How to use female condoms

Step 1
  1. Carefully open and remove the female condom from the package to prevent tearing.
     
  2. Hold the condom at the thick, inner ring; this inner ring is placed inside the vagina. The thin, outer ring remains outside the body. 
wcgh-female-condom-icons_step-5 and 65. The condom will expand inside while the outer ring stays outside the body. Make sure the condom is not twisted.


6. Stop intercourse if the penis slips between the condom and walls of the vagina or if the      the outer ring is pushed into the vagina.                                                         

wcgh-female-condom-icons_step-2

3. Find a comfortable position and squeeze the thick, inner ring with your thumb and forefinger.

4. Insert the condom into the vagina using your finger by pushing it up until it rests against the cervix.

wcgh-female-condom-icons_step-7 and 8

7. To remove the condom, gently twist the outer ring and pull the condom out of the vagina.

8. Safely dispose of the used condom in the bin.

 

MALE AND FEMALE STERILISATION This is a permanent contraceptive method for both women and men, therefore counselling should be provided before receiving it. For men, the small tubes that carry sperm are cut or blocked off, preventing sperm from leaving th

 

 

 

 

 

 

 

 

 

PROS 

  • It is a short and simple procedure
  • It will not cause any changes to menstrual periods
  • Ambulance services are free of charge for clients who undergo sterilisation




CONS

  • It does not prevent STIs
  • The process is reversible for men, but not for women
  • You may experience some pain but you should see your doctor for treatment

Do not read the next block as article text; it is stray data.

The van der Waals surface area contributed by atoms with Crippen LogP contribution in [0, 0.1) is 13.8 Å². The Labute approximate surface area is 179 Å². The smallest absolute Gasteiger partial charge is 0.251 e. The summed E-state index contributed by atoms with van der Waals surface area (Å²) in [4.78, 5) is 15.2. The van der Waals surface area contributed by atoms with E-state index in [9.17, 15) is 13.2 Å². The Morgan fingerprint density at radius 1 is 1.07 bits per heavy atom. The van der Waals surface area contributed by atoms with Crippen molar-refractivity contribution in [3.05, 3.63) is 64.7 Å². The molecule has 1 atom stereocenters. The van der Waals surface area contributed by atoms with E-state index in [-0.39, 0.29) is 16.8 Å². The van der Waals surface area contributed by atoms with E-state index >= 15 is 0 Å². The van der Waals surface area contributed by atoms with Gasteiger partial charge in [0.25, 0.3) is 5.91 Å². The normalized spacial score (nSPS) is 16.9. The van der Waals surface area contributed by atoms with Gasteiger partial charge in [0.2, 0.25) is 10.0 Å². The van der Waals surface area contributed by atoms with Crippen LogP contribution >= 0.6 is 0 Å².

• Male sterilisation takes up to three months for the procedure to work

 

REMINDER All Family Planning services are free at primary healthcare clinics.

 

wcgh-contacts-Useful contacts

Before choosing a method of contraception, make sure you get advice from a trained healthcare worker. You can access contraceptives and counselling at our healthcare clinics or contact:

 

Marie Stopes:
Tel: 021 681 1547
Call centre: 0800 11 77 85
Email: info@mariestopes.org.za











Where are these services provided?
 

These Family Planning services are provided at:

The full range of Family Planning services is typically available at all our primary healthcare clinics from 08h00 to 15h30. For a more accurate breakdown, download the list of local clinics with operating times here:

 

 

clinic table

Western Cape Government Health also works with several private providers where you can get contraception. You can find the list of partners here

 

Related documents

For more information, download our supporting documentation from the list below:

 
 
 
The content on this page was last updated on 22 June 2021